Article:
Croke Park is considered to be at the centre of Irish sport. It is the crown jewel in the Irish sporting glory, with a capacity of 80 000. It is the creation of the Gaelic Athletic Association with the purpose to play Irish games in. These included Gaelic Football as well as Hurling. The history stretch as far back as the turn of the twentieth century and many Irish sports fans has flocked there in support of their countrymen.
Croke Park is, however, also a historic landmark too. To create a better view onto the pitch, the rubble of the Easter Rising of 1916, was gathered to form a grass-covered hill, which is known today as Hill 16. During the Easter Rising, there was a match held between Tipperary and Dublin, when British tanks and troops entered the stadium and started shooting into the crowds, killing eleven people as well as Michael Hogan, Tipperary’s captain. Today one of the stands in the stadium is carrying his name, reminding all of Bloody Sunday. For a very long time afterwards, the GAA closed the stadium off for any foreign games, except for sometimes making the exception for American football and boxing. This meant that no rugby or soccer was allowed to be played on the field either and most definitely no games against the English.
The Six Nations Championship
In 2006 a challenge arose for the Irish sporting union. Lansdowne Road stadium, which served as the home to soccer and rugby games had to be closed down for maintenance. This meant that Irish Rugby had to find a venue for the Six Nations Championship. Their options were to play it on a different field, possible in England, or to beg the GAA to use their stadium.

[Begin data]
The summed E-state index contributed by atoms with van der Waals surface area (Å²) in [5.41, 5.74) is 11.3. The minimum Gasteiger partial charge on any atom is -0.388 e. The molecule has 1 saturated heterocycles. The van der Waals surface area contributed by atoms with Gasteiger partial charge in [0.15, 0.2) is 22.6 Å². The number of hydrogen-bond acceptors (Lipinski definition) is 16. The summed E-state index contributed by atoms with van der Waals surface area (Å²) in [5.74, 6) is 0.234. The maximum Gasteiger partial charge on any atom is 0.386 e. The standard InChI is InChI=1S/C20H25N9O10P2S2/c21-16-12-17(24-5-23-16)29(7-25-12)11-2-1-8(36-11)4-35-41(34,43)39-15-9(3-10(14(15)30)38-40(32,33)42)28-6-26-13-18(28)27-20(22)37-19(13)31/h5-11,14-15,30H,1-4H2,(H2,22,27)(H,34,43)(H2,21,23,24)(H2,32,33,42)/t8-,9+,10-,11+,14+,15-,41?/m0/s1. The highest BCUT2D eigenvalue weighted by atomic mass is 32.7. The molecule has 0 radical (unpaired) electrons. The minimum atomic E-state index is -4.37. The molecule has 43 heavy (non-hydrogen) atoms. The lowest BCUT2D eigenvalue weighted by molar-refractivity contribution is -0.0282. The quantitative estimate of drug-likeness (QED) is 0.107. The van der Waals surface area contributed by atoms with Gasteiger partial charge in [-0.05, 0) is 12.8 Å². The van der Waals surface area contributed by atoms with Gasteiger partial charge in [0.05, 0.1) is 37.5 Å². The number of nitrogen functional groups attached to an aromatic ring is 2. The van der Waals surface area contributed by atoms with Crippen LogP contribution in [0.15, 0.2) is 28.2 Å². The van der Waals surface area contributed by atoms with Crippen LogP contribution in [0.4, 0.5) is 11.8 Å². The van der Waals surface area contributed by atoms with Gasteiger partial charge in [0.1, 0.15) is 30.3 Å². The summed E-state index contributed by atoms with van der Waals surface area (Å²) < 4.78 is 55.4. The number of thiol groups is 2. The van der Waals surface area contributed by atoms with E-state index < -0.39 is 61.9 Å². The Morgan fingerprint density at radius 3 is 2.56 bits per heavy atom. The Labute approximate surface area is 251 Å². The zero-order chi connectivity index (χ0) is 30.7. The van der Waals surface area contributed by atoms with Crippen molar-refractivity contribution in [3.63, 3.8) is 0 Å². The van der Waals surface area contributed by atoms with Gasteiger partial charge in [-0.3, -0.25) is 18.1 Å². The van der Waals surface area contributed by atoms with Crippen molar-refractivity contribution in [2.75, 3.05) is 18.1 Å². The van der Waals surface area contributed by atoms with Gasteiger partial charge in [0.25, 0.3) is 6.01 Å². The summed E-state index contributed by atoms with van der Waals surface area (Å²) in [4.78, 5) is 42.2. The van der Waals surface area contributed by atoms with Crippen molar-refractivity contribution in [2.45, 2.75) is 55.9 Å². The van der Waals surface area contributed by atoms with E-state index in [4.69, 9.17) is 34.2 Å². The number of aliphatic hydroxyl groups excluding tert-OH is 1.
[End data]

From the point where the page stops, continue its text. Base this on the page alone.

After a challenging struggle, they convinced the GAA to temporarily give lenience on their Rule 42 guideline which prohibited rugby and soccer in the stadium. When the English and the Irish finally met each other in Croke Park for the Six Nations Championship, it was the first time that the English saw the stadium’s inside, since Bloody Sunday. Uncertainty hanged in the air about what would happen when the English anthem was to be sung, yet when the moment arrived, the Irish didn’t protest against the once oppressor of their nation. They stood in silence and respect. When it was, however, their turn to sing the Irish anthem, it could be heard miles away.
That precious moment while the anthem got sung, a country’s division was brought back to unity, the differences about bringing an enemy into their heart and soul to play and compete were resolved, and Ireland stood firm and won the game that day. Great moments in history are created by more than excellent play, skills and athletes. It is moments when the unexpected happens, moments of brilliance.